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How Do Pharmacists Understand The Dirty Handwriting Of Doctors On The Prescription?

Discussion in 'Pharmacy' started by Nada El Garhy, Jun 1, 2018.

  1. Nada El Garhy

    Nada El Garhy Golden Member

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    This question was originally posted on Quora.com and was answered by Alan Phelps a registered pharmacist.


    There are many reasons we can read it, but we still come across ones that we have to call on. We know the names of the drugs, short hand for directions, and standard dosing so that even a poorly made out prescription is legible because we sort of know what to look for and what not to look for. We also have the patient as a tool because we can ask what the medication is for and that can narrow down the possibilities drastically. In some cases, it’s a medication the patient has already been on and there is no change, so we can look in their profile as a way to double check how we are reading.

    Certain shorthand codes are actually advised against by the Institute for Safe Medical Practices (ISMP) because of their high rate of error in reading. However, a lot of physicians still use error prone abbreviations. That list can be found here http://www.ismp.org/tools/errorproneabbreviations.pdf

    We also have a list of “Look-alike/Sound-alike” drugs that we are more likely to second guess and call on (also from ISMP). One example would be “clonidine” and “klonipin/clonazepam”. With bad enough handwriting, these are easy to confuse, BUT generally the dosing is a dead give away for this medication. That doesn’t mean we don’t ever call if it’s bad enough, but we can feel more comfortable if the dosing makes sense in comparison. Sometimes we can not make it out and we have to call.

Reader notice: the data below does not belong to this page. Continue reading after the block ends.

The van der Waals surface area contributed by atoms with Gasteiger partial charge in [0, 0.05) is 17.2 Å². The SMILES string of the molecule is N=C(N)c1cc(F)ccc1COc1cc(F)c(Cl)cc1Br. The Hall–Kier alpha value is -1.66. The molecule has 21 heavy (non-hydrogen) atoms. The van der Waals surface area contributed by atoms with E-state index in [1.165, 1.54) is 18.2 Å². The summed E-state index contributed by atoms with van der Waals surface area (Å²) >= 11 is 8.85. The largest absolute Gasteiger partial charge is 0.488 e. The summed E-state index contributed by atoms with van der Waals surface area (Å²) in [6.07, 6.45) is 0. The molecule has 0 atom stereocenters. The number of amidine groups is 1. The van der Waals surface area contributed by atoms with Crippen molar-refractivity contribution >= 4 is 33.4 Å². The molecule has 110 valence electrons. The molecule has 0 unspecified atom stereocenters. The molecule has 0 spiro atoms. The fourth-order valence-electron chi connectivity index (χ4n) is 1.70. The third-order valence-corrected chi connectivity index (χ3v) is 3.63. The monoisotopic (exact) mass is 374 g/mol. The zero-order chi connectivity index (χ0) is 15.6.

In other cases, pharmacists THINK they know what a prescription says, but are mistaken. One instance I have seen was between the two drugs “lorazepam” and “clonazepam”. I saw a prescription in which a patient was supposed to get lorazepam, but the “L” had such a strong curve at the beginning that it clearly looked like a “CL” instead (so much so that it didn’t even cross our minds that it was supposed to be lorazepam). From there, it was easy to mistake the “N” for an “R” and you have an error that should not happen.

    Sometimes a medication can be mistaken so easily that the FDA forces a change in name. One such example that recently got changed is the medication “Brintellix” being changed to “Trintellix”. The change occurred because of the large number of reported cases of confusion between “Brintellix” and “Brilinta”. This is a case were dosing SHOULD be a dead give away, but mistakes still occur and these can be especially dangerous mistakes given that Brilinta is a blood thinner (antiplatelet/P2Y12 inhibitor) and Trintellix/Brintellix is an antidepressant (serotonin modulator). Look alike/sound alike drugs can be found here

    https://www.ismp.org/tools/confuseddrugnames.pdf

    TL;DR: We can read them because of experience with dosing, medications and indications but mistakes still happen, so we have to call the prescriber at times to clarify. We also know which drugs and sig codes are likely to be confused and what to look out for

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